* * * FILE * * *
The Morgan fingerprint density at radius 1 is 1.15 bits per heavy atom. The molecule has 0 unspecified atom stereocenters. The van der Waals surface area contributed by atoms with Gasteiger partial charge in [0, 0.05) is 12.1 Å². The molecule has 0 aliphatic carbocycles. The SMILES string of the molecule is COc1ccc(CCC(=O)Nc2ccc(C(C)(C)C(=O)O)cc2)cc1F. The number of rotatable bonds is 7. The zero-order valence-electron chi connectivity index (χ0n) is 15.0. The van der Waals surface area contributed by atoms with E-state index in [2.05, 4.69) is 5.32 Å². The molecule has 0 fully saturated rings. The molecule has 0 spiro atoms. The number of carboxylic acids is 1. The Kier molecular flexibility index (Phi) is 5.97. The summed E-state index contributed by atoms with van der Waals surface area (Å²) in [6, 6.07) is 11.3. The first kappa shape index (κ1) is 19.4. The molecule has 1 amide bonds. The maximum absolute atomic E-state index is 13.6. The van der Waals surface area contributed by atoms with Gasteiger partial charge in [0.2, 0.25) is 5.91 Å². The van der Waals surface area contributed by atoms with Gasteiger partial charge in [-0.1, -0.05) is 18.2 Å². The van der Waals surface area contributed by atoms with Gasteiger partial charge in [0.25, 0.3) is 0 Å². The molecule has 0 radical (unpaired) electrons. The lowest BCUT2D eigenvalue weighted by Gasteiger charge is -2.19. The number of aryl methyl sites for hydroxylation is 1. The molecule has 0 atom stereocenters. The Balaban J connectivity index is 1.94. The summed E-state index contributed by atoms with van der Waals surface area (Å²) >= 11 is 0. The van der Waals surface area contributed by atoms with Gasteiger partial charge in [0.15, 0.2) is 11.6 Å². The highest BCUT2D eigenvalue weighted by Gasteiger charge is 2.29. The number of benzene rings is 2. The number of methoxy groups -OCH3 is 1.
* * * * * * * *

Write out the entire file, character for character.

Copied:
The Morgan fingerprint density at radius 1 is 1.15 bits per heavy atom. The molecule has 0 unspecified atom stereocenters. The van der Waals surface area contributed by atoms with Gasteiger partial charge in [0, 0.05) is 12.1 Å². The molecule has 0 aliphatic carbocycles. The SMILES string of the molecule is COc1ccc(CCC(=O)Nc2ccc(C(C)(C)C(=O)O)cc2)cc1F. The number of rotatable bonds is 7. The zero-order valence-electron chi connectivity index (χ0n) is 15.0. The van der Waals surface area contributed by atoms with E-state index in [2.05, 4.69) is 5.32 Å². The molecule has 0 fully saturated rings. The molecule has 0 spiro atoms. The number of carboxylic acids is 1. The Kier molecular flexibility index (Phi) is 5.97. The summed E-state index contributed by atoms with van der Waals surface area (Å²) in [6, 6.07) is 11.3. The first kappa shape index (κ1) is 19.4. The molecule has 1 amide bonds. The maximum absolute atomic E-state index is 13.6. The van der Waals surface area contributed by atoms with Gasteiger partial charge in [0.2, 0.25) is 5.91 Å². The van der Waals surface area contributed by atoms with Gasteiger partial charge in [-0.1, -0.05) is 18.2 Å². The van der Waals surface area contributed by atoms with Gasteiger partial charge in [0.25, 0.3) is 0 Å². The molecule has 0 radical (unpaired) electrons. The lowest BCUT2D eigenvalue weighted by Gasteiger charge is -2.19. The number of aryl methyl sites for hydroxylation is 1. The molecule has 0 atom stereocenters. The Balaban J connectivity index is 1.94. The summed E-state index contributed by atoms with van der Waals surface area (Å²) >= 11 is 0. The van der Waals surface area contributed by atoms with Gasteiger partial charge in [0.15, 0.2) is 11.6 Å². The highest BCUT2D eigenvalue weighted by Gasteiger charge is 2.29. The number of benzene rings is 2. The number of methoxy groups -OCH3 is 1.